I am not going to bore you with tons of research quotes and statistics, but this is one super cool study that I found. In 1955 the first study using an electroencephalogram (EEG) occurred. In the 1960s, some of the first Western research took place at the Menninger Clinic in Kansas, United States, with Swami Rama, a senior Yogi from the Himalayan International Institute of Yoga Science. The studies were led by an American psychologist called Gardner Murphy and specifically focused on investigating Swami Rama’s abilities to control different bodily functions that were previously thought completely involuntary, such as his heartbeat and blood pressure.

Through the studies, Swami Rama demonstrated the ability to:

  • Produce different types of brain waves on demand – alpha, delta, theta, and gamma
  • The ability to alter his heartbeat radically, including increasing it to 300 beats per minute for 16 seconds and completely stopping it from beating for a few seconds
  • The ability to remain conscious of the surrounding environment while his brain was in the deep sleep cycle
  • The ability to control his skin and internal body temperature

 Insane, right? So, imagine if he could do that, what could you do? Have you thought about using meditation to help control stress? To find a deeper sense of peace? To escape the crazy world?

Benefits of Meditation

Some of the best benefits of meditation can be found in scientific studies. And some can’t. Some are based off of the testimonies of regular, everyday people. Here are the best benefits that I was able to find.

  1.  Research shows that meditation practitioners have 5 times greater clarified gamma output (positive feelings like love, happiness; well-being).
  2. Research has shown reduction in the stress levels and better decision making. This, in turn, leads to higher efficiency at work place in both small and big organizations.
  3. Regular meditation raises school performance (higher academic achievement, less absenteeism, better graduation rates), and that goes for all school levels from kindergarten to college.
  4. Meditating leads to higher brain integration, which in turn sets the basis for mental alertness, original thought and creative problem-solving skills.
  5. Meditation practice brings significant improvement in professional and personal relationships, based on increased happiness and reduced stress.
  6. Mortality rates from various fatal heart conditions were cut by 48% with regular practice of meditation found a key study with patients suffering from cardiovascular disease.
  7. Lower levels of stress mean better sleep, don’t they? Taking up meditation regularly, at least twice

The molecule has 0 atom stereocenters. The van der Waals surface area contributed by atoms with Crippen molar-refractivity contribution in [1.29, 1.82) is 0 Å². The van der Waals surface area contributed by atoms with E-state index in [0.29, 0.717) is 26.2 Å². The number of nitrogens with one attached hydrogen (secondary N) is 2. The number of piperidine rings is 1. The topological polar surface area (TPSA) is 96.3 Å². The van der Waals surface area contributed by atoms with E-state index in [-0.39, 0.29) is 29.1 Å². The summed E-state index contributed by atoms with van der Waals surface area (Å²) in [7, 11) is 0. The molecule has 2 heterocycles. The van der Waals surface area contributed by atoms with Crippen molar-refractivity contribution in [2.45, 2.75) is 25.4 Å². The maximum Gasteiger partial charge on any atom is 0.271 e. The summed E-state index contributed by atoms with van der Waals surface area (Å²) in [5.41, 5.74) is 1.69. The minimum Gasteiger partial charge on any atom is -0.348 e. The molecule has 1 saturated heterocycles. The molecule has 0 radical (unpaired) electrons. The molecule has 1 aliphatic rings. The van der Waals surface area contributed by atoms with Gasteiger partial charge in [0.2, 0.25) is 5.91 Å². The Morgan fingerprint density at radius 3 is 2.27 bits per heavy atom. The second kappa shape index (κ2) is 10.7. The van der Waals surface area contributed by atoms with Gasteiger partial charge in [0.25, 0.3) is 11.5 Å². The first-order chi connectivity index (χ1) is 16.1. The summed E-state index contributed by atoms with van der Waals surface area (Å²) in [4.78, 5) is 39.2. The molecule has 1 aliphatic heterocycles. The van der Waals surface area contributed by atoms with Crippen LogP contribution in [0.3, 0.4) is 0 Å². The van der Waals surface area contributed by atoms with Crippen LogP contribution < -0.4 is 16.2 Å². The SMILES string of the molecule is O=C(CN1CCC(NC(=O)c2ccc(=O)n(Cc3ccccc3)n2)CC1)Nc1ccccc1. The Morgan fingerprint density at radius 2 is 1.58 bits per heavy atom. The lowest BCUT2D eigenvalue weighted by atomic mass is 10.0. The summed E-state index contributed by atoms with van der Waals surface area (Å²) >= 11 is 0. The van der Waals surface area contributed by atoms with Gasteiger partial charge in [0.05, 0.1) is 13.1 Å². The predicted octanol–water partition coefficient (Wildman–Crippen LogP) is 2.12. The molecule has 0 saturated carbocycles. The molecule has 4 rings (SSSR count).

8. Research shows that meditation practitioners have 5 times greater clarified gamma output (positive feelings like love, happiness; well-being).
  9. Improved functional capacity for patients with various heart conditions / heart failure. Risk of heart disease cut by 30%; mortality from stroke decreases 48%.
  10. Another crucial benefit of meditation is that it reduces blood pressure on average by 7 mm/Hg. It also thus reduces such conditions as heart attack, aneurysm, artery damage, kidney failure etc
  11. Regular Transcendental Meditation practice strengthens the body’s ability to resist disease by boosting immune cells fighting against viruses, bacteria and toxins.
  12. Learning to let the mind calm down in a natural, easy-to-do way helps in growing from frequent temper tantrums into a happy, well-adjusted personality.
  13. Meditation significantly reduces addiction to and use of alcohol, cigarettes and drugs. With regular practice, the abstinence strengthens naturally.
  14. Research shows that benefits of meditation include more effective recovery from food addiction, due to lower stress levels. Binge eating, as any other kind of addiction, is largely triggered by stress.
  15. Arguably the single biggest benefit of meditation is a more balanced nervous system and hormonal levels which eliminate any excessive flight-or-fight responses by our body. In other words, meditation has been shown to naturally lead to a calmer life.

Personally, my biggest reasons for using meditation are accepting the way my mind works, controlling my eating habits and increasing the positivity in my life. Happiness can help a person along their health path.

Now, after hearing all of those fantastic bonuses to meditation, what are you waiting for? Have you considered giving it a try? Tell me about your journey.

Meditation is good for your health
Meditation for Health